16 Songs, 1 Hour 18 Minutes

EDITORS’ NOTES

In 1992, with hair metal hanging on and Seattle grunge coming into vogue, Pantera ignored all impending trends and released the aptly-titled Vulgar Display of Power, a work that signaled a return to metal’s core values: brutality, precision, and passion. While vocalist Phil Anselmo was the band’s fearsome figurehead, it was the rhythm section that really set Pantera apart. Drummer Vinnie Paul, bassist Rex Brown, and virtuoso guitarist Dimebag Darrell formed a telepathic triangle that served up pulverizing riff after pulverizing riff. Memorized by millions of aspiring guitarists, canonized classics like “I’m Broken,” “Walk,” “Cowboys From Hell,” and “5 Minutes Alone” are a Nineties answer to Sabbath’s “Supernaut” and “Under the Sun.” Even as tensions between Anselmo and the rest of Pantera marred the post-1996 albums, Dimebag continued to deliver unparalleled heavy riffs with “Drag the Waters” and “I’ll Cast A Shadow.” While it would be great to see “Yesterday Don’t Mean S**T” and “The Great Southern Trendkill” here, it’s impossible to nitpick a compilation that provides so much intensity. In “Goddamn Electric” lies Pantera’s eternal credo: “Be protected/ Your trust is in whiskey and weed and Slayer / It’s goddamn electric.”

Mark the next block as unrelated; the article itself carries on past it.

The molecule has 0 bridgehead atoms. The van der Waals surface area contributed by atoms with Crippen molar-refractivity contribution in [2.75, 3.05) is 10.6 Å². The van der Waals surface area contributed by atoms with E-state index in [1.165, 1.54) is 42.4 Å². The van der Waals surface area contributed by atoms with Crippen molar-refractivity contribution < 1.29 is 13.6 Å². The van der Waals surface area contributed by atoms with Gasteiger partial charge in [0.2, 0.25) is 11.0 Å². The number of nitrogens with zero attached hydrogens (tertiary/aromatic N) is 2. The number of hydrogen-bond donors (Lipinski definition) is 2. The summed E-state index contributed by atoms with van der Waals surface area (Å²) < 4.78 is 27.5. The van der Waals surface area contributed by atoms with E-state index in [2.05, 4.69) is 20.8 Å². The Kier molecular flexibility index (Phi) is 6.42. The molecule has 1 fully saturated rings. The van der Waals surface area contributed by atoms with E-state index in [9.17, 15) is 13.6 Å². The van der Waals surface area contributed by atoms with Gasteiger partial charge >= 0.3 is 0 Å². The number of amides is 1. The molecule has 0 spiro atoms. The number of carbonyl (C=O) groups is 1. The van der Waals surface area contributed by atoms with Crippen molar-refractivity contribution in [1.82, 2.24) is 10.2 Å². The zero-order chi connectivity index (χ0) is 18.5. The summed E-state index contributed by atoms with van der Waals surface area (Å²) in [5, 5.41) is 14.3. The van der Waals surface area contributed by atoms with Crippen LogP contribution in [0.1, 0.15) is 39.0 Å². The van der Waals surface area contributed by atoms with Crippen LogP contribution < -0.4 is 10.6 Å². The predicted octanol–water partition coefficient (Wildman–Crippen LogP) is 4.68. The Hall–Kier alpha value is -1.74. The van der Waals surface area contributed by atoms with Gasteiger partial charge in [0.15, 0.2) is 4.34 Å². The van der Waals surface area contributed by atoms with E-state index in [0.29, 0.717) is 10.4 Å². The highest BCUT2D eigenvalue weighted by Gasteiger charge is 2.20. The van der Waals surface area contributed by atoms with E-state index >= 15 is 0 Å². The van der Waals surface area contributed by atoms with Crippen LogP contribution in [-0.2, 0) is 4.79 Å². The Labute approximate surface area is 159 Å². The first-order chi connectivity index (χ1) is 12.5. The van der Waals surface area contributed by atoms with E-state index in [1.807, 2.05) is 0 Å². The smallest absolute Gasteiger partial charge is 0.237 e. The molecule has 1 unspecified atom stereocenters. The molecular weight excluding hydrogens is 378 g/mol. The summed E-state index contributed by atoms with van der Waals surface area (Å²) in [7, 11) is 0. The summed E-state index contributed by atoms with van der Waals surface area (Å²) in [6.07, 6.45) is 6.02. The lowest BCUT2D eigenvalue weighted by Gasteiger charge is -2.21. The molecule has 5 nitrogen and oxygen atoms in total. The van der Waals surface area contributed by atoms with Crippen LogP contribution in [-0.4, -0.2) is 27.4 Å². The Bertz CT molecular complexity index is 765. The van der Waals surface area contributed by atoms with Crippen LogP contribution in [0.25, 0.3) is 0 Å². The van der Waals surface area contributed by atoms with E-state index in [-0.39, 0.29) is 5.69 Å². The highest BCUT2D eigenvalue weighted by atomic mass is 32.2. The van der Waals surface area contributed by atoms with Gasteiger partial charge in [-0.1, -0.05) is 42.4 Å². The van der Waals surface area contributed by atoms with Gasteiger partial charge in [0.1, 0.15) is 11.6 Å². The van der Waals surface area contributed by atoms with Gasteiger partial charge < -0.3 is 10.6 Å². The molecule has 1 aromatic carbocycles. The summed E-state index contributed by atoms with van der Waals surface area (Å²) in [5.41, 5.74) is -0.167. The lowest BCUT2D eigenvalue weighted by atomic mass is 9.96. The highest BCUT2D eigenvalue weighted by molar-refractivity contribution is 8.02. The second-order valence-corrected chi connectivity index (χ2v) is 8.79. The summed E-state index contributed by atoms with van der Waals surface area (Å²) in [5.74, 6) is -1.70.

EDITORS’ NOTES

In 1992, with hair metal hanging on and Seattle grunge coming into vogue, Pantera ignored all impending trends and released the aptly-titled Vulgar Display of Power, a work that signaled a return to metal’s core values: brutality, precision, and passion. While vocalist Phil Anselmo was the band’s fearsome figurehead, it was the rhythm section that really set Pantera apart. Drummer Vinnie Paul, bassist Rex Brown, and virtuoso guitarist Dimebag Darrell formed a telepathic triangle that served up pulverizing riff after pulverizing riff. Memorized by millions of aspiring guitarists, canonized classics like “I’m Broken,” “Walk,” “Cowboys From Hell,” and “5 Minutes Alone” are a Nineties answer to Sabbath’s “Supernaut” and “Under the Sun.” Even as tensions between Anselmo and the rest of Pantera marred the post-1996 albums, Dimebag continued to deliver unparalleled heavy riffs with “Drag the Waters” and “I’ll Cast A Shadow.” While it would be great to see “Yesterday Don’t Mean S**T” and “The Great Southern Trendkill” here, it’s impossible to nitpick a compilation that provides so much intensity. In “Goddamn Electric” lies Pantera’s eternal credo: “Be protected/ Your trust is in whiskey and weed and Slayer / It’s goddamn electric.”

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